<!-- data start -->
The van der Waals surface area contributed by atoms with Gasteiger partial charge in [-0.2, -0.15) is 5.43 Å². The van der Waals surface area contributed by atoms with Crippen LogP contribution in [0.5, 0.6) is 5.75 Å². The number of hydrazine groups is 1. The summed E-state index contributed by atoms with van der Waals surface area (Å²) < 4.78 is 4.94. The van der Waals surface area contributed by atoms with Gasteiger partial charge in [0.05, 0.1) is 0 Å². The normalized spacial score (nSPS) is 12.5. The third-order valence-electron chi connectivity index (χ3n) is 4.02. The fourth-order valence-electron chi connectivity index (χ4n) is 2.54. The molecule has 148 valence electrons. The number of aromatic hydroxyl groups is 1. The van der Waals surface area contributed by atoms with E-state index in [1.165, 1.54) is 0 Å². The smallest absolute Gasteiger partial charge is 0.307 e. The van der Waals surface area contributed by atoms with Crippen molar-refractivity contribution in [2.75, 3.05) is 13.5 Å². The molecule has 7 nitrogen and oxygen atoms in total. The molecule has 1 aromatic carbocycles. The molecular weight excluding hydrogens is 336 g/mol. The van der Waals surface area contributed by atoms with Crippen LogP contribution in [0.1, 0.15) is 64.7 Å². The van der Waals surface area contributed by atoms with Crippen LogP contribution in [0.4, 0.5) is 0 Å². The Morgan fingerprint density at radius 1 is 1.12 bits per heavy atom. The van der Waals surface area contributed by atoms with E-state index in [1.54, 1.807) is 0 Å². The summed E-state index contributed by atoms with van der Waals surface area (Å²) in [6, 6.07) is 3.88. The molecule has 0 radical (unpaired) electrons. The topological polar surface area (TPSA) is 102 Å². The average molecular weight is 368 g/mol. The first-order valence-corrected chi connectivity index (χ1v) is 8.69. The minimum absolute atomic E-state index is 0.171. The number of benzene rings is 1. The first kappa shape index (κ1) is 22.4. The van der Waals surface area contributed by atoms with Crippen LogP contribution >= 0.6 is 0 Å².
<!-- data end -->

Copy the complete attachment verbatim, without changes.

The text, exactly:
The van der Waals surface area contributed by atoms with Gasteiger partial charge in [-0.2, -0.15) is 5.43 Å². The van der Waals surface area contributed by atoms with Crippen LogP contribution in [0.5, 0.6) is 5.75 Å². The number of hydrazine groups is 1. The summed E-state index contributed by atoms with van der Waals surface area (Å²) < 4.78 is 4.94. The van der Waals surface area contributed by atoms with Gasteiger partial charge in [0.05, 0.1) is 0 Å². The normalized spacial score (nSPS) is 12.5. The third-order valence-electron chi connectivity index (χ3n) is 4.02. The fourth-order valence-electron chi connectivity index (χ4n) is 2.54. The molecule has 148 valence electrons. The number of aromatic hydroxyl groups is 1. The van der Waals surface area contributed by atoms with E-state index in [1.165, 1.54) is 0 Å². The smallest absolute Gasteiger partial charge is 0.307 e. The van der Waals surface area contributed by atoms with Crippen molar-refractivity contribution in [2.75, 3.05) is 13.5 Å². The molecule has 7 nitrogen and oxygen atoms in total. The molecule has 1 aromatic carbocycles. The molecular weight excluding hydrogens is 336 g/mol. The van der Waals surface area contributed by atoms with Crippen LogP contribution in [0.1, 0.15) is 64.7 Å². The van der Waals surface area contributed by atoms with Crippen LogP contribution in [0.4, 0.5) is 0 Å². The Morgan fingerprint density at radius 1 is 1.12 bits per heavy atom. The van der Waals surface area contributed by atoms with E-state index in [1.54, 1.807) is 0 Å². The summed E-state index contributed by atoms with van der Waals surface area (Å²) in [6, 6.07) is 3.88. The molecule has 0 radical (unpaired) electrons. The topological polar surface area (TPSA) is 102 Å². The average molecular weight is 368 g/mol. The first-order valence-corrected chi connectivity index (χ1v) is 8.69. The minimum absolute atomic E-state index is 0.171. The number of benzene rings is 1. The first kappa shape index (κ1) is 22.4. The van der Waals surface area contributed by atoms with Crippen LogP contribution >= 0.6 is 0 Å².